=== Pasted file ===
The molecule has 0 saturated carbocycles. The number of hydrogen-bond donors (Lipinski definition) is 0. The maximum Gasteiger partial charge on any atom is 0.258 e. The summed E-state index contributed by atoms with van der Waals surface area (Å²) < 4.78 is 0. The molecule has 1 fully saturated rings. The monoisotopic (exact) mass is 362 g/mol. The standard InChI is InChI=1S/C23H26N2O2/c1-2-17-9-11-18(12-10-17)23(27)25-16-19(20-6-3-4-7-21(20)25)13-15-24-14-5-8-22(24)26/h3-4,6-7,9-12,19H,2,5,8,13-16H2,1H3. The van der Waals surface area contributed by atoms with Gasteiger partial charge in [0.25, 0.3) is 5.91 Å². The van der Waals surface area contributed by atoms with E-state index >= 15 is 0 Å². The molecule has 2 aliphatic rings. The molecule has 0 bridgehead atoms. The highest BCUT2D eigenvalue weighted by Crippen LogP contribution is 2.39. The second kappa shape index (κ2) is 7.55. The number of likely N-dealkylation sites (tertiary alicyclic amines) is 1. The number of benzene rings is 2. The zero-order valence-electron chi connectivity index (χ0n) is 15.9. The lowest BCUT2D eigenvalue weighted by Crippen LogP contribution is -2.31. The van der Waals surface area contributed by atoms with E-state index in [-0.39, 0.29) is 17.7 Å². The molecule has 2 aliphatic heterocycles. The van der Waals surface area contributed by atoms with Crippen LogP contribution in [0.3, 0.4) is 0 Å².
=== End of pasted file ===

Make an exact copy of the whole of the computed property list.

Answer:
The molecule has 0 saturated carbocycles. The number of hydrogen-bond donors (Lipinski definition) is 0. The maximum Gasteiger partial charge on any atom is 0.258 e. The summed E-state index contributed by atoms with van der Waals surface area (Å²) < 4.78 is 0. The molecule has 1 fully saturated rings. The monoisotopic (exact) mass is 362 g/mol. The standard InChI is InChI=1S/C23H26N2O2/c1-2-17-9-11-18(12-10-17)23(27)25-16-19(20-6-3-4-7-21(20)25)13-15-24-14-5-8-22(24)26/h3-4,6-7,9-12,19H,2,5,8,13-16H2,1H3. The van der Waals surface area contributed by atoms with Gasteiger partial charge in [0.25, 0.3) is 5.91 Å². The van der Waals surface area contributed by atoms with E-state index >= 15 is 0 Å². The molecule has 2 aliphatic rings. The molecule has 0 bridgehead atoms. The highest BCUT2D eigenvalue weighted by Crippen LogP contribution is 2.39. The second kappa shape index (κ2) is 7.55. The number of likely N-dealkylation sites (tertiary alicyclic amines) is 1. The number of benzene rings is 2. The zero-order valence-electron chi connectivity index (χ0n) is 15.9. The lowest BCUT2D eigenvalue weighted by Crippen LogP contribution is -2.31. The van der Waals surface area contributed by atoms with E-state index in [-0.39, 0.29) is 17.7 Å². The molecule has 2 aliphatic heterocycles. The van der Waals surface area contributed by atoms with Crippen LogP contribution in [0.3, 0.4) is 0 Å².